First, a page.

Study design

This exploratory, descriptive, and cross-sectional study included structured face-to-face interviews with adult women of reproductive age (18–49 years) receiving oral contraceptive pills (OCPs) and residing in Lebanon. The study was conducted between October 2021 and February 2022, when Lebanon was experiencing the most disastrous shortage of vital medications, concomitantly with the COVID-19 pandemic and the economic crisis, as well as the lifting of medications subsidies that led to an exponential increase of the drug prices [1,2,3,4, 7, 34, 35].

Study setting and sampling technique

A random sample of community pharmacies in Lebanon was selected for interviewing the study subjects because these pharmacies are the main source for obtaining the OCPs. These pharmacies are independent, privately owned retail pharmacies, and are the only authorized source for dispensing medications to the public [36]. Currently, there are 2,680 community pharmacies actively operating all over Lebanon [37]. Therefore, to obtain a representative sample of pharmacies, a stratified sampling technique was employed, in which six strata were formed based on the division of the Lebanese governorates. The distribution of pharmacies among the governorates is as follows: Beirut (236, 8.9%), Bekaa (297, 11.1%), Mount Lebanon (1,114, 41.6%), North Lebanon (365, 13.6%), South Lebanon (395, 14.7%), and Nabatieh (273, 10.1%). A comprehensive list of pharmacies was retrieved from the Order of Pharmacists of Lebanon (OPL) including location, assigned governorate and district, and phone number [37]. The list was then entered into an excel spreadsheet, organized as per the allocated governorate, and each pharmacy was given a code. Within each stratum, a random sample of pharmacies was selected so that the number of designated pharmacies from each stratum is proportionate to the total number of pharmacies in that stratum. This would likely ensure a homogenous and uniform presentation of all pharmacies from all Lebanese governorates.

Sample size calculation

The online Raosoft® calculator was used to compute the sample size of pharmacies encountering females who request contraceptive pills on daily basis for the current study [38]. A conservative assumption that results in the largest sample size was adopted. Therefore, the response distribution was set to 50% (i.e., it is assumed that 50% of Lebanese pharmacies are encountering females requesting contraceptive pills on daily basis). The sample size of pharmacies was calculated at a 95% confidence interval using an absolute precision (i.e., margin of error) of 10%, and a design effect of 1. Thus, the calculated sample size for the community pharmacies was 93. As such, to achieve a representative sample using a stratified sampling technique, the distribution of the community pharmacies that were randomly selected was as follows: Beirut (9, 8.9%), Mount Lebanon (38, 41.6%), South Lebanon (14, 14.7%), Bekaa (11, 11.1%), North Lebanon (12, 13.6%), and Nabatieh (9, 10.1%).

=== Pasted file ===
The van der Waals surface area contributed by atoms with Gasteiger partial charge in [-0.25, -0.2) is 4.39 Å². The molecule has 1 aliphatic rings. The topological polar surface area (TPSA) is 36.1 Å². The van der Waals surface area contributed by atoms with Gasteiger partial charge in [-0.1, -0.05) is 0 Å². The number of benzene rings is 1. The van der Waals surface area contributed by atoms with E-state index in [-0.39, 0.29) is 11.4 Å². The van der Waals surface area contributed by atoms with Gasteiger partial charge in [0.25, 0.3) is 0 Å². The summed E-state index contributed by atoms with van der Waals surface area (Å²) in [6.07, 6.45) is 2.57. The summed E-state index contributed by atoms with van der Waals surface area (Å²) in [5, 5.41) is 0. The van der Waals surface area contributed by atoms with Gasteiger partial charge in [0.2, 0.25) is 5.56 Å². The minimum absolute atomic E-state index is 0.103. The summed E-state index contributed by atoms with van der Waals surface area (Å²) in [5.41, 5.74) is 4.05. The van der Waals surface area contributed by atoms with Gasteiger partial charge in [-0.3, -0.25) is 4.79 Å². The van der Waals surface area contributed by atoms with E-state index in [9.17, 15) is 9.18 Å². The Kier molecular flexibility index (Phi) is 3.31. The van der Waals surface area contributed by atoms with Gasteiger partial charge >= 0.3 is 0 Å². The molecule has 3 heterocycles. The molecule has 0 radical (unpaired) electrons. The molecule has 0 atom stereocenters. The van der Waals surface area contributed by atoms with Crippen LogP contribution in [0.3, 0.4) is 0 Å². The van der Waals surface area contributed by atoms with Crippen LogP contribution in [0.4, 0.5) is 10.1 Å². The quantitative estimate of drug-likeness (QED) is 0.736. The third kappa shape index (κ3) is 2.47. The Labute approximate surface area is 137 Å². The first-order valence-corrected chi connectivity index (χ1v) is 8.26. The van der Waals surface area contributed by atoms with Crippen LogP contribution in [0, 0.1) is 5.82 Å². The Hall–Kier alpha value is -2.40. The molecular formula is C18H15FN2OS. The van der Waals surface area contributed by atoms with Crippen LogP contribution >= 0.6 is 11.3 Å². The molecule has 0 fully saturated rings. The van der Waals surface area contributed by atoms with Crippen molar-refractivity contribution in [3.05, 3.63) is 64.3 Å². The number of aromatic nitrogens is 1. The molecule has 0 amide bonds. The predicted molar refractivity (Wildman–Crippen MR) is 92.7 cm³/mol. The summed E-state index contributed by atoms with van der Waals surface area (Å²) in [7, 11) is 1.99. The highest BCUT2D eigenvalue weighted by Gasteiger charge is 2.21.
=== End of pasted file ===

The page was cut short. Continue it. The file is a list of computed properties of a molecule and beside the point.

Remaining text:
Afterward, the pharmacy owners of the randomly selected community pharmacies were phone called by the study principal investigator (PI) to explain the study purpose, assure the anonymity of the retrieved data, and invite them to participate. The pharmacy owners were asked to host data collectors, senior medical students, at their pharmacies to interview females asking for OCPs. A pharmacy was replaced with the next one from the remaining shuffled list, within the same governorate, whenever the pharmacy owner refused to participate in the study or when the call was not answered upon two spaced attempts during the study period. The number of clients asking for contraceptive pills varies in each pharmacy. Therefore, we decided to interview 5 female clients in each pharmacy to ensure an equal distribution of participants in each pharmacy. Hence, 465 women asking for OCPs were interviewed throughout the study.

Questionnaire development

A standard questionnaire form was developed by the research team to tackle the targeted study objectives. The questionnaire consisted of six main sections, with 45 close-ended questions (with pre-specified answers) and open-ended questions to record the exact participants’ verbatim. The participants’ verbatim were translated into English and quoted in the study results without performing qualitative thematic analysis.